Panasonic lauds recycling scheme for taking on freeloaders

By Patrick Avenell

SYDNEY, NSW: Panasonic Australia managing director Steve Rust is excited and pleased by the new scheme to deal with the waste from used televisions. Rust told Current.com.au that he was particularly happy that the new initiative will be industry-wide, meaning that suppliers can no longer shirk their responsibilities.

“I’m very please about it,” Rust said. “We’ve been lobbying the Government for several years with industry members…with the view to handling the waste issues around TV, and we’ve been promoting to State Governments and also Federal Governments through that organisation for a number of years to introduce a national TV recycling scheme.”

As part of the new scheme, every importer of televisions into Australia will be levied in order to pay for the logistics of the recycling. This will include the manufacturers that have not been part of Product Stewardship Australia (PSA), the peak industry lobby group. This resolves one of the key stumbling blocks anticipated with this scheme: what to do with freeloaders?

“What will happen in this new scheme is everybody importing televisions in the country, and there’s no TVs made in Australia anymore, so they’re all imported, and through cooperation with customs this new entity to be set will be able to recover fees from all importers, so these fees will be used to recycle TVs.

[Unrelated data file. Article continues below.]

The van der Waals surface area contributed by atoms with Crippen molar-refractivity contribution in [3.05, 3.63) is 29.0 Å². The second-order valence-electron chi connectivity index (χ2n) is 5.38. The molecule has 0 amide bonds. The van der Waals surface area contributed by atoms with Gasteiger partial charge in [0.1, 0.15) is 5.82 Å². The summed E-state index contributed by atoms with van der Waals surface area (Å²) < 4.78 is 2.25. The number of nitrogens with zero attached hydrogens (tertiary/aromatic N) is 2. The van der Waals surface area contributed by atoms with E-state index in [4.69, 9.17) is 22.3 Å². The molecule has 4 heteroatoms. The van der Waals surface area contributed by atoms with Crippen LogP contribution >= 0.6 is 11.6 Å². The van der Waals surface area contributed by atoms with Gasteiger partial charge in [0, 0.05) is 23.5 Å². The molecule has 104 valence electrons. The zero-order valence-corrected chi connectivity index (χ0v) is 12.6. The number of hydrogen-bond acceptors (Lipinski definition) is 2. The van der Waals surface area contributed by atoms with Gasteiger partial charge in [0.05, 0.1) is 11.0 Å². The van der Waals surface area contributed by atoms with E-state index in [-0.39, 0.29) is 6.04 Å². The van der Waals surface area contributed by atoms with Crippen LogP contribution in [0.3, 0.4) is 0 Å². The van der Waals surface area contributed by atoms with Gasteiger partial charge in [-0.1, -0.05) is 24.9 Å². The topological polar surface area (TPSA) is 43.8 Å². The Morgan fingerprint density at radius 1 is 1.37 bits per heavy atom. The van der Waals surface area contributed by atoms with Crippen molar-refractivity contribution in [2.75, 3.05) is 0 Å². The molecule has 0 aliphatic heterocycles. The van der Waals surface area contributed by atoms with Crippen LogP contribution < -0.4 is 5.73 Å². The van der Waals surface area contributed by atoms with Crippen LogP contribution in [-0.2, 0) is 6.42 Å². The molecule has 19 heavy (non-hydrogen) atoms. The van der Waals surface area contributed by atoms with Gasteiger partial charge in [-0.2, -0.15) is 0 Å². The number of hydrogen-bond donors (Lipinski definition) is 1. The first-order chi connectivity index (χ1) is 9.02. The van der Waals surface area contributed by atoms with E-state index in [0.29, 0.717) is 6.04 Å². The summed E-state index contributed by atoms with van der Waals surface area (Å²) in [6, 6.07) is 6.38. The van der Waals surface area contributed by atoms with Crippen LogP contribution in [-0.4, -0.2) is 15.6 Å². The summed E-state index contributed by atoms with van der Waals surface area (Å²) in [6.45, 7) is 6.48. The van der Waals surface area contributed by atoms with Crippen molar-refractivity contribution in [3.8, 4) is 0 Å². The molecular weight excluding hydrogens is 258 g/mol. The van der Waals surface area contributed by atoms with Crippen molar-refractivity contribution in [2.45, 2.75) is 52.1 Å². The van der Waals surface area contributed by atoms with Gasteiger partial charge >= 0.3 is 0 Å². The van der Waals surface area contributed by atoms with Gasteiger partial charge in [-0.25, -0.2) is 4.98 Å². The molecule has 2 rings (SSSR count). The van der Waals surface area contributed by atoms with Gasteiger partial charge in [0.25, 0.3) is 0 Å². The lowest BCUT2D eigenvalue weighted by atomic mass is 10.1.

“It means that nobody will be able to import product without taking responsibility for the management of the recycling of the product.”

We asked Rust if this was one of the more important factors from Panasonic’s perspective.

“Absolutely, it was one of the very most important points that we’ve been lobbying the Government on, and the Government has recognised that, and the scheme that will be set up will be pretty much along the lines that we suggested.”

Rust said that ultimately the industry has received the scheme that it wanted, with the Government not implementing any caveats that he was not happy with. He said this was a result of a long collaborative process.

“[The Government] pretty much listened to our recommendations, and it has been a consultative process over many years, so we were able to make our representations to the most senior levels of Government, including ministerial level, around all the states and also at the federal level with [Environment Minister] Peter Garrett.”

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